Yes, opportunity in Nigeria is absolutely huge. But fact is also that Nigeria is a high risk market. It falls under my category of high risk/high opportunity market and that increases your failure rate significantly as a new comer from abroad. There are many ways to mitigate those risks in Nigeria (I can't go into all of that right now), but another option and strategy could also have been to get started in one of Africa's low risk/ high opportunity markets – because they exist! You can always expand into a higher risk market later if you wish, once your cash flow is secured and you have a much better understanding of your business.
3. Your industry of choice is not on a clear upward trend
There are industries in each African market that are on a clear upward trajectory. So much so that you could basically jump on them and ride the trend. 'The import of clothing' is certainly not among that. While it can be lucrative, fact is that African governments are very busy cutting down on imports making them more difficult and expensive. In fact, East African Community member states have just recently (in 2016) announced a ban on all imported second hand clothing, which Rwanda has already enforced. This meant that many importers were suddenly out of business. African manufacturing or exports (for example, just to name a couple) not imports are on a clear upward trend offering you generally a much more sustainable business model for Africa.
4. You touch a high-risk industry within a high risk market
Ijeoma needed a constant address of a property for her boutique to be successful. The property industry however is a higher risk industry and you will always be very much depending on licences, contracts, permits, planning decisions from third parties including government. This can cause an acute risk potential in high risk markets such as Nigeria where red tape, corruption, and lack of transparency and accountability is given. It does not necessarily mean to give up on your plan, but to approach it with diligence.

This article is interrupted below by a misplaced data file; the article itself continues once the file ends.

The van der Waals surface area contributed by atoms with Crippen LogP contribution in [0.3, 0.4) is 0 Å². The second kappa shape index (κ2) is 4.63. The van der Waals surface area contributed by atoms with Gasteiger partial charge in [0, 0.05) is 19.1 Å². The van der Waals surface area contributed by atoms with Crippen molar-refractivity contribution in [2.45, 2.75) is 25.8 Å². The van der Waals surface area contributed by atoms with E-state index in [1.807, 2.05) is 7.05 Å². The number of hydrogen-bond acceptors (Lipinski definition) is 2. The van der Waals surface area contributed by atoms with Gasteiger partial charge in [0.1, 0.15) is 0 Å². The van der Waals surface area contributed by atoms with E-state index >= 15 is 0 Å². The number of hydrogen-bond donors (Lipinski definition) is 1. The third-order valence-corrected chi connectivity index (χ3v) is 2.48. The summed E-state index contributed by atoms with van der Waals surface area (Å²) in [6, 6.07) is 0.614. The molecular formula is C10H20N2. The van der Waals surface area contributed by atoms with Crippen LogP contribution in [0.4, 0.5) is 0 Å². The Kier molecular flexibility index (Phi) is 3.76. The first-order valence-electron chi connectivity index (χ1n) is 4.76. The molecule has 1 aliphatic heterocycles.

Look at this venture: Chris Folayan, the CEO of the now hugely successful Mall for Africa who is also a Nigerian – American and who also wanted to tap into the demand for Western clothing in Nigeria has his main store online and his main warehouse in the US and is now shipping the items into Nigeria via mail order. Which means the risk factors above are not really affecting him that much. Although he uses warehousing, he is more flexible and can easily divert his business model to another African market.
5. You did not research your target group to understand their pain points
Ijeoma just assumed that what she offered is what the market wanted, and how she offered it (boutique) is the way how the market wanted it. She dived in without understanding how her business model would meet the requirements of her local market and her ideal customer.
Africa is full of problems, needs, and demands, and yes, this is precisely why it presents a huge pool of opportunity.
But: those new African entrepreneurs who became hugely successful building million Dollar businesses within a few years did not make assumptions: They either personally experienced or closely witnessed a true challenge and then they provided a solution to that particular challenge or they provided a solution that was better than the one already out there.
And: They tested their idea and concept on a small-scale before putting all eggs into one basket.
In short: Ijeoma did not have the road map how to do business in Africa. But ten really, most of us don't because it is not the kind of information that is widely accessible out there…(this is where I come in :)).
In closing, however, I really want to thank her. Because it takes real guts to share your story of failure with the world. And in doing so, Ijeoma can be a great role model, too. Instead of felling ashamed she openly shared her lessons, so others could make better decisions. So thank you, Ijeoma, from all of us and we hope you will find a new dream to pursue very soon.
Get the Road Map to Success in Africa
If YOU want to make sure you get the right road map and you want to follow a proven system with clear steps to take to significantly increase your success rate in Africa, I invite you to my Africa Business BootCamp 2017 in the USA and UK.
You can start a business you love, build a lifestyle you crave, all while contributing towards Africa's development. And I would love to show you how to do that, no matter what your budget is or where you are based. REGISTER HERE and I hope I will meet you in person and work with you towards your African business dream!
Did you experience failure or know of similar stories? Our online community would love to hear from you so we can draw lessons. Thank you so much!